Derivative of Sum of Functions

It is given that two functions are in form and take derivative of sum of these two functions which is equal to sum of their derivatives. This can be proving by using derivative by definition or first principle method.
Consider a function of the form y = f\left( x \right) + g\left( x  \right).
First we take the increment or small change in the function.

\begin{gathered} y + \Delta y = f\left( {x + \Delta x} \right)  + g\left( {x + \Delta x} \right) \\ \Rightarrow \Delta y = f\left( {x + \Delta  x} \right) + g\left( {x + \Delta x} \right) - y \\ \end{gathered}


Putting the value of function y = f\left( x \right) + g\left( x \right) in the above equation, we get

\begin{gathered} \Rightarrow \Delta y = f\left( {x + \Delta  x} \right) + g\left( {x + \Delta x} \right) - f\left( x \right) - g\left( x  \right) \\ \Rightarrow \Delta y = f\left( {x + \Delta  x} \right) - f\left( x \right) + g\left( {x + \Delta x} \right) - g\left( x  \right) \\ \end{gathered}


Dividing both sides by \Delta  x, we get

\begin{gathered}\frac{{\Delta y}}{{\Delta x}} =  \frac{{f\left( {x + \Delta x} \right) - f\left( x \right) + g\left( {x + \Delta  x} \right) - g\left( x \right)}}{{\Delta x}} \\ \frac{{\Delta y}}{{\Delta x}} =  \frac{{f\left( {x + \Delta x} \right) - f\left( x \right)}}{{\Delta x}} +  \frac{{g\left( {x + \Delta x} \right) - g\left( x \right)}}{{\Delta x}} \\ \end{gathered}


Taking limit of both sides as \Delta x \to 0, we have

\begin{gathered} \mathop {\lim }\limits_{\Delta x \to 0}  \frac{{\Delta y}}{{\Delta x}} = \mathop {\lim }\limits_{\Delta x \to 0} \left[  {\frac{{f\left( {x + \Delta x} \right) - f\left( x \right)}}{{\Delta x}} +  \frac{{g\left( {x + \Delta x} \right) - g\left( x \right)}}{{\Delta x}}}  \right] \\ \mathop {\lim }\limits_{\Delta x \to 0}  \frac{{\Delta y}}{{\Delta x}} = \mathop {\lim }\limits_{\Delta x \to 0}  \frac{{f\left( {x + \Delta x} \right) - f\left( x \right)}}{{\Delta x}} +  \mathop {\lim }\limits_{\Delta x \to 0} \frac{{g\left( {x + \Delta x} \right) -  g\left( x \right)}}{{\Delta x}} \\ \frac{{dy}}{{dx}} = \mathop {\lim  }\limits_{\Delta x \to 0} \frac{{f\left( {x + \Delta x} \right) - f\left( x  \right)}}{{\Delta x}} + \mathop {\lim }\limits_{\Delta x \to 0} \frac{{g\left(  {x + \Delta x} \right) - g\left( x \right)}}{{\Delta x}} \\ \end{gathered}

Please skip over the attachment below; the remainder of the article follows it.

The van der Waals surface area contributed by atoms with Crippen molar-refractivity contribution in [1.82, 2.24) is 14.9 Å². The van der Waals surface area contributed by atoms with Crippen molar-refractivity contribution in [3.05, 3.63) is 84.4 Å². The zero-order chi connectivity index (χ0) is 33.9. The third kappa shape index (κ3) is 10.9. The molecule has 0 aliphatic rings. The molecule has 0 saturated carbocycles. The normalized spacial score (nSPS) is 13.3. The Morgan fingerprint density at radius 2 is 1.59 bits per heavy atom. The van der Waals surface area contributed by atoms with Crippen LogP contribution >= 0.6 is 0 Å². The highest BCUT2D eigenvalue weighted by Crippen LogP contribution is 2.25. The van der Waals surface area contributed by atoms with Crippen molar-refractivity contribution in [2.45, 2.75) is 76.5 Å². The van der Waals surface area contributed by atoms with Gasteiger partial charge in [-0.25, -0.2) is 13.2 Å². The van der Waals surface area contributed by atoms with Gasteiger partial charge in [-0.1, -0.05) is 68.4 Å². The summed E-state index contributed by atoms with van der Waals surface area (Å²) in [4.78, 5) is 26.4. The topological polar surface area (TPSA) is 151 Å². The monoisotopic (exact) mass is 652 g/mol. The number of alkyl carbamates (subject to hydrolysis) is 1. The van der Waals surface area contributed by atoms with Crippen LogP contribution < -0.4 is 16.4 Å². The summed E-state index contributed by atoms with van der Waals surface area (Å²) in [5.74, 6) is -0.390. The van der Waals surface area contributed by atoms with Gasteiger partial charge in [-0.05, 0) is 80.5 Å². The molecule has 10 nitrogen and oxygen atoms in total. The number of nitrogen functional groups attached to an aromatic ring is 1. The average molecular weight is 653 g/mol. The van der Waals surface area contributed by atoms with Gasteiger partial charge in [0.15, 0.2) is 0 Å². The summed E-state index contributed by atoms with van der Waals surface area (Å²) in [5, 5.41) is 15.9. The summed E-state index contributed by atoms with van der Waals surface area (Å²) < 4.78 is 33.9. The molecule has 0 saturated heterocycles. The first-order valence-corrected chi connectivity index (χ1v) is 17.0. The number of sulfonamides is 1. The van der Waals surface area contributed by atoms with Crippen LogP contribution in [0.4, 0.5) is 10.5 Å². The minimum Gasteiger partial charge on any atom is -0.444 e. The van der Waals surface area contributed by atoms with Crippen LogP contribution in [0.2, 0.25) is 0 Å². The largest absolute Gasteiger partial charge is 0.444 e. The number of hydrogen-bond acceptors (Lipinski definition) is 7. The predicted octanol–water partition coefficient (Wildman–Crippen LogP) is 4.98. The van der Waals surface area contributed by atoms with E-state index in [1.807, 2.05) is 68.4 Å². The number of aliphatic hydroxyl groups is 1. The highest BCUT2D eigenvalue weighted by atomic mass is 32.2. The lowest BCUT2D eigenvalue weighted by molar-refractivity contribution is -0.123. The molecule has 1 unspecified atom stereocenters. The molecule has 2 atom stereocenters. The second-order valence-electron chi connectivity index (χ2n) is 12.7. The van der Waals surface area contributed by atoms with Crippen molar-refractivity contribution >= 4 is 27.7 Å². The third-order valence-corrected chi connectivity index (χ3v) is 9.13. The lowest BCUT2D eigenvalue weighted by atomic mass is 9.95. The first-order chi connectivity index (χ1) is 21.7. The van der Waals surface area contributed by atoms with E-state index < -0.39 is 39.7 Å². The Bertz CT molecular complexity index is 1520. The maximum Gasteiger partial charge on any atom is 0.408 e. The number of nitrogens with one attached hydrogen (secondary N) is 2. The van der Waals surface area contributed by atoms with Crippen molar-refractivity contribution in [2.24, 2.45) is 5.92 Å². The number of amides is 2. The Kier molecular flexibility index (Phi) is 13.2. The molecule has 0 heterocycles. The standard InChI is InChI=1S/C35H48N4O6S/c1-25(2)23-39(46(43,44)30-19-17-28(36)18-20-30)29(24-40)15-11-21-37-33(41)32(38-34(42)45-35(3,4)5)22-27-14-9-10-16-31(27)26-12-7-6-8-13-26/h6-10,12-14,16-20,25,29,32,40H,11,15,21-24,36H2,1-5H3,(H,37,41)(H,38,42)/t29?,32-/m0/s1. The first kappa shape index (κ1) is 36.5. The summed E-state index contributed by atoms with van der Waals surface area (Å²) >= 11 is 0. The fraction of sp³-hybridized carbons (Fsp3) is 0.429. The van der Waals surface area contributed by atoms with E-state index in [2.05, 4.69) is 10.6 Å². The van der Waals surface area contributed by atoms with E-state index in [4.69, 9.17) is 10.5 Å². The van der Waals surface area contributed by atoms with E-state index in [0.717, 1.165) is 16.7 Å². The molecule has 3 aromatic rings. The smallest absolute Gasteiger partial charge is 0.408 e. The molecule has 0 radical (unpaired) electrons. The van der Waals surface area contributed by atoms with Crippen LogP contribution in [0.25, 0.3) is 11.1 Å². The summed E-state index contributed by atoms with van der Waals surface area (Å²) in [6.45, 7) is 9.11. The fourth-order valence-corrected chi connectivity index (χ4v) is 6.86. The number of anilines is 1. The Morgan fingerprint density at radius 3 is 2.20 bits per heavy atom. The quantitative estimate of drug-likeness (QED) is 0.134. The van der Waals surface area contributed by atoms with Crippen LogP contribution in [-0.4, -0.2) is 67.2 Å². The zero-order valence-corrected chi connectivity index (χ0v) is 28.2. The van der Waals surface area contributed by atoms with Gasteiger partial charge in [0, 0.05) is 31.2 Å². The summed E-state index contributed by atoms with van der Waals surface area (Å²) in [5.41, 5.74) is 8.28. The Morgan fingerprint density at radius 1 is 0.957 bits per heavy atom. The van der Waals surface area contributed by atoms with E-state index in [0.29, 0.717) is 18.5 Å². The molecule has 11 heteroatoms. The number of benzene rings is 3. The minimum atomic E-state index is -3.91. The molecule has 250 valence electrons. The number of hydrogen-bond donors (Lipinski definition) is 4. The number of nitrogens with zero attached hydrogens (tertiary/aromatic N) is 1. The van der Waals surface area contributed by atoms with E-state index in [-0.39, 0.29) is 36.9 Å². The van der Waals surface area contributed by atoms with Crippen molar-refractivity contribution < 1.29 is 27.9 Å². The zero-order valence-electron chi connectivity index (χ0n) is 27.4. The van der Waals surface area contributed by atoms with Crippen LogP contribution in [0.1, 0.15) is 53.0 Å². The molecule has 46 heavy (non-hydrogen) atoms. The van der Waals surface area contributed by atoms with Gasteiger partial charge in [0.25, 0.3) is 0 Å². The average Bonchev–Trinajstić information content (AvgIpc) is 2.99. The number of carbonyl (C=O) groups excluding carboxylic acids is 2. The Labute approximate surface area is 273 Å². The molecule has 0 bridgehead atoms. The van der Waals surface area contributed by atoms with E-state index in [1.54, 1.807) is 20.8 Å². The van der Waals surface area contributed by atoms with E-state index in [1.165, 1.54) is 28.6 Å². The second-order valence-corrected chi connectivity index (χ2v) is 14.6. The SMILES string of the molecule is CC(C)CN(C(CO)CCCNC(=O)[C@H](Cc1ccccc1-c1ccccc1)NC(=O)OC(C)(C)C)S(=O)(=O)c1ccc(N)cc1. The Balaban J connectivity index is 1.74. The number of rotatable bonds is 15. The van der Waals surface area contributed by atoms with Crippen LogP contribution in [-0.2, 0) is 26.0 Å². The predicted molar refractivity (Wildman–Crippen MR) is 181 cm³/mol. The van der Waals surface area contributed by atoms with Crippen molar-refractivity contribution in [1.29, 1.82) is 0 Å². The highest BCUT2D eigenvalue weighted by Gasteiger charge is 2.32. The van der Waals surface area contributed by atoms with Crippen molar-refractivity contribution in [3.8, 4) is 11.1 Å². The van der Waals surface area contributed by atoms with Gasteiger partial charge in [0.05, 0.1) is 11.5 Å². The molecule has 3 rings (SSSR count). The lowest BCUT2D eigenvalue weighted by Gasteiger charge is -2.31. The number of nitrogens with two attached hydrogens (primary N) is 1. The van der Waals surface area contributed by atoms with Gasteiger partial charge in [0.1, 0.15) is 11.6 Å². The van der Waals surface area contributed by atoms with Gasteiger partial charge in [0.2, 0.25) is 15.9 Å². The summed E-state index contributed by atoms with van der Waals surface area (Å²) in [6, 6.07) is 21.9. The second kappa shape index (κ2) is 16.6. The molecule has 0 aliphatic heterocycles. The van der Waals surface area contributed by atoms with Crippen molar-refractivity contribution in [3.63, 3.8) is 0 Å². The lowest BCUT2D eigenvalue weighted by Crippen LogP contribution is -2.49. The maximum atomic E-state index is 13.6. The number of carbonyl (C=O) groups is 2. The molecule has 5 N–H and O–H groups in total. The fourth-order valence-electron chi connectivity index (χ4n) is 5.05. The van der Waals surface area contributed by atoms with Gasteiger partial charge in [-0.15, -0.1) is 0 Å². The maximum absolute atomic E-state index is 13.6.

By definition of derivative we have

\frac{{dy}}{{dx}}  = f'\left( x \right) + g'\left( x \right)


This shows that the derivative of sum of two given functions is equal to the sum of their derivatives.
This sum rule can be expand more than two function as

\frac{d}{{dx}}\left(  {u + v + w + \cdots } \right) =  \frac{{du}}{{dx}} + \frac{{dv}}{{dx}} + \frac{{dw}}{{dx}} + \cdots


Example: Find the derivative of y = 4{x^3} + 6x + 5
We have the given function as

y =  4{x^3} + 6x + 5


Differentiation with respect to variable x, we get

\begin{gathered}\frac{{dy}}{{dx}} = \frac{d}{{dx}}\left(  {4{x^3} + 6x + 5} \right) \\ \frac{{dy}}{{dx}} = \frac{d}{{dx}}\left(  {4{x^3}} \right) + \frac{d}{{dx}}\left( {6x + 5} \right) \\ \end{gathered}


Now using the formula derivatives, we have

\begin{gathered} \frac{{dy}}{{dx}} = 12{x^2} + 6\left( 1  \right) + 0 \\ \frac{{dy}}{{dx}} = 12{x^2} + 6 \\ \end{gathered}

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